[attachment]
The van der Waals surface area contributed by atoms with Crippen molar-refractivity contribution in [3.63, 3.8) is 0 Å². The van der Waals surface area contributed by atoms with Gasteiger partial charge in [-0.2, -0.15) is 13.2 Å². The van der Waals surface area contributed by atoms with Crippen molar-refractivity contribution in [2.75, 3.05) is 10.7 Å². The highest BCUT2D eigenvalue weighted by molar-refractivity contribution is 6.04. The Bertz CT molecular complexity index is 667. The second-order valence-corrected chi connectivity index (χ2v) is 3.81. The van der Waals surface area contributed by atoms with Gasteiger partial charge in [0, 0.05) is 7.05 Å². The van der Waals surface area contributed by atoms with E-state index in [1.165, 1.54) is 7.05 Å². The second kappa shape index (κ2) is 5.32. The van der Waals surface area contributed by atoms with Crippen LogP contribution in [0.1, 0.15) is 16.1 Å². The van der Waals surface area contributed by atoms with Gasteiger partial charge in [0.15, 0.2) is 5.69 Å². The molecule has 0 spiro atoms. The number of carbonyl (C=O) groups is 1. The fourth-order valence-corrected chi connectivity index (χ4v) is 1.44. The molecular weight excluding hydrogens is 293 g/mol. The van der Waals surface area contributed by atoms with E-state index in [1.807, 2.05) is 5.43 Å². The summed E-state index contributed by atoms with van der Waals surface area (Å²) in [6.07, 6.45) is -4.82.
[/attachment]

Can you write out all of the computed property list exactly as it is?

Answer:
The van der Waals surface area contributed by atoms with Crippen molar-refractivity contribution in [3.63, 3.8) is 0 Å². The van der Waals surface area contributed by atoms with Gasteiger partial charge in [-0.2, -0.15) is 13.2 Å². The van der Waals surface area contributed by atoms with Crippen molar-refractivity contribution in [2.75, 3.05) is 10.7 Å². The highest BCUT2D eigenvalue weighted by molar-refractivity contribution is 6.04. The Bertz CT molecular complexity index is 667. The second-order valence-corrected chi connectivity index (χ2v) is 3.81. The van der Waals surface area contributed by atoms with Gasteiger partial charge in [0, 0.05) is 7.05 Å². The van der Waals surface area contributed by atoms with E-state index in [1.165, 1.54) is 7.05 Å². The second kappa shape index (κ2) is 5.32. The van der Waals surface area contributed by atoms with Crippen LogP contribution in [0.1, 0.15) is 16.1 Å². The van der Waals surface area contributed by atoms with Gasteiger partial charge in [0.15, 0.2) is 5.69 Å². The molecule has 0 spiro atoms. The number of carbonyl (C=O) groups is 1. The fourth-order valence-corrected chi connectivity index (χ4v) is 1.44. The molecular weight excluding hydrogens is 293 g/mol. The van der Waals surface area contributed by atoms with E-state index in [1.807, 2.05) is 5.43 Å². The summed E-state index contributed by atoms with van der Waals surface area (Å²) in [6.07, 6.45) is -4.82.